2020, the year when everyone realises, that Ireland is in fact the most picturesque country (my claim). One of my favourite spots in Ireland is and only has been Spanish Point in Co. Clare. I’ve been going there since I was a child and I hold many fond memories of my time spent there. I’ve spent a lot of time roaming around the area with my camera, snapping away at every little nook and cranny, playing with aperture, iso and shutter speed settings, but the pictures I share always end up being of the beach, and it’s no wonder why. With such captivating views, looking over the luxurious Armada Hotel, it’s hard not to be mesmerised.
Last week I ventured down to get my fix of Sun, Sand and Sea and ended up spending a couple of hours experimenting with different shutter speeds to get an interesting long exposure shot. I was using my trusty Nikon D7200, a kit 18-105mm lens and a wide-angle 10-20mm lens. Sunset wasn’t due until 30 minutes after I arrived at the beach, so I spent some time shooting the whitewash as the minuscule waves drifted in and out. The shutter speed of the following shot was 1/40 of a second, with a 10mm focal length. It’s far from perfect but it captured a good contrast between the clarity of the sand and the water.
So how long should my shutter speed last for?
There is no finite answer to this question. It depends on the result you’re looking for, the kit you are using and the conditions on the day. It is worth taking some time to play around with shutter speed settings to get the best results.
Once golden hour came, I was almost ready, but the foreground was lacking a subject. I took the nearest rock and placed it on the left to give some balance to the composition. I took some shots with the rock, trialling longer shutter speeds to give a silky feel to the water and to contrast the texture of the rock to the water. Unfortunately, I ended up overexposing the highlights in the clouds, and some of the information could not be retrieved. Other than that, I was satisfied with the result.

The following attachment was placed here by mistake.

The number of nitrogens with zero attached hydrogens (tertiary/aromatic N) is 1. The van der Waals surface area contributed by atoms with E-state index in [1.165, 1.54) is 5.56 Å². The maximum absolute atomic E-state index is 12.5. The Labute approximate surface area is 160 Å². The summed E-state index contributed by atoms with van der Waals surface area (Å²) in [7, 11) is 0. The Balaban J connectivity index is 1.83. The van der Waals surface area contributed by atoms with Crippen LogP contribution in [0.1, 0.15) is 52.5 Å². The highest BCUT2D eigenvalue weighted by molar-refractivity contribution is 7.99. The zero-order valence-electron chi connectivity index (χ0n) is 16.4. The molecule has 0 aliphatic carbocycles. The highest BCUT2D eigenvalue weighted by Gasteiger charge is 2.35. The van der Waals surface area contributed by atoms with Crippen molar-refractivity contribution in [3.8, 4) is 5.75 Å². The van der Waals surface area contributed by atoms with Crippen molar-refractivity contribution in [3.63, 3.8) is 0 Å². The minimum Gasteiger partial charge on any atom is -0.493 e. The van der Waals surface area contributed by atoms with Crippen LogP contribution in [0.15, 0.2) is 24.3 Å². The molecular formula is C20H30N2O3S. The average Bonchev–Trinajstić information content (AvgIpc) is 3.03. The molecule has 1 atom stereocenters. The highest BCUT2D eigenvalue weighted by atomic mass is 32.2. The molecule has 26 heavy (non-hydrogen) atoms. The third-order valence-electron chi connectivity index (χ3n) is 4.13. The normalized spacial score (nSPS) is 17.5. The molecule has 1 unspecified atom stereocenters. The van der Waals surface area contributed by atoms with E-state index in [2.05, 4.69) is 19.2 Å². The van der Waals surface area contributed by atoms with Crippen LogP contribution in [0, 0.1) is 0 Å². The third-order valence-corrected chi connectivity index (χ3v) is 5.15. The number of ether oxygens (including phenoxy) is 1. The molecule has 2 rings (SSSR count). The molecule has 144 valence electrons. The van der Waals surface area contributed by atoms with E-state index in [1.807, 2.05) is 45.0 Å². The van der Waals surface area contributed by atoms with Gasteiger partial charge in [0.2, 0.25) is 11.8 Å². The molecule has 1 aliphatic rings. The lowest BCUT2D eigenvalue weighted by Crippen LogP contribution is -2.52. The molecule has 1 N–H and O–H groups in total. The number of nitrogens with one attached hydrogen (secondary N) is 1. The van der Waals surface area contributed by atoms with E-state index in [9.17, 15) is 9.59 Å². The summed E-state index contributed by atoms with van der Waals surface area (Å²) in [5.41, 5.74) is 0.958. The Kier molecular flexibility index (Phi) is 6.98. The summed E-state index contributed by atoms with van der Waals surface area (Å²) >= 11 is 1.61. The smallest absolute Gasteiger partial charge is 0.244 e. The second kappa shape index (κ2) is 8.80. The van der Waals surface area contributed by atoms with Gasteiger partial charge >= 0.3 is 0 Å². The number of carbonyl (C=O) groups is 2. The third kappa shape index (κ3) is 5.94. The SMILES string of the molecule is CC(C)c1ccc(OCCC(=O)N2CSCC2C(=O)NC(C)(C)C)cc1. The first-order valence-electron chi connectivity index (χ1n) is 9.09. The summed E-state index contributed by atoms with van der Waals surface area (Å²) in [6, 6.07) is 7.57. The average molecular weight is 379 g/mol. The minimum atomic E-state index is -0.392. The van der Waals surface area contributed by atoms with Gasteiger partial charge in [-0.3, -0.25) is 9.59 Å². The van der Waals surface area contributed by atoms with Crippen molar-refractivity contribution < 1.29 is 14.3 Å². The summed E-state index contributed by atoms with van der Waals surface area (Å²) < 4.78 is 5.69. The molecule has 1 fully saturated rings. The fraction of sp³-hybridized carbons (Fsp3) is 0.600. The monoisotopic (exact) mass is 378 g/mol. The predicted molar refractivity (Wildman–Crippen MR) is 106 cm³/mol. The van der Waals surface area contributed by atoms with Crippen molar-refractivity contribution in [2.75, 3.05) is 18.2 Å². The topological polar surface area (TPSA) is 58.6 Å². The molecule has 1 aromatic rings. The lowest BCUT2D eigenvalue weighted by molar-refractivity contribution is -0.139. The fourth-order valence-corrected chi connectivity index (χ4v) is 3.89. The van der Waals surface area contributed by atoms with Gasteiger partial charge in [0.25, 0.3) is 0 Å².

Photo merging in Lightroom
One of my goals for this shoot was to trial the photo merge feature in Lightroom. To prep for this, I needed to take four shots of different exposures in quick succession. After a lot of trial and error, I finally felt that I had four that would blend well together
I’m unexpectedly writing this post after deleting the obsolete shots and I don’t have screenshots of the photo merging process. But it is straightforward. When you’re importing photos into Lightroom, select the four photos or however many photos you’re using, right-click and click on photo merge option and choose HDR. If the information in each photo is similar, i.e. the same composition with different lighting, Lightroom will have no issues at merging them. It can take a couple of minutes. In the merge window, you are given some options, by using the deghosting “none, low, medium, high” options and clicking show deghosting overlay, Lightroom adds a red overlay to the areas of the image that may need to be fixed later. I went with the auto settings and “none” for the deghost option. I merged my four photos and worked on the result from the develop window in Lightroom.
Photo merge gives a similar effect to luminosity masks in Photoshop. However, while luminosity masks are more difficult to use, they do provide greater control over each colour channel, and from my experience, they produce better results.
Tip 1: If you’re keeping a bag with camera gear anywhere near the shore, be sure to have it zipped up and prepped for a quick getaway. The tide can creep on you.
Tip 2: If you intend on trying photo merge, use a tripod and touch barely touch the camera. If possible use a shutter release remote to take the pictures. Any more than a second between each shot and the composition may change, especially with clouds and water.
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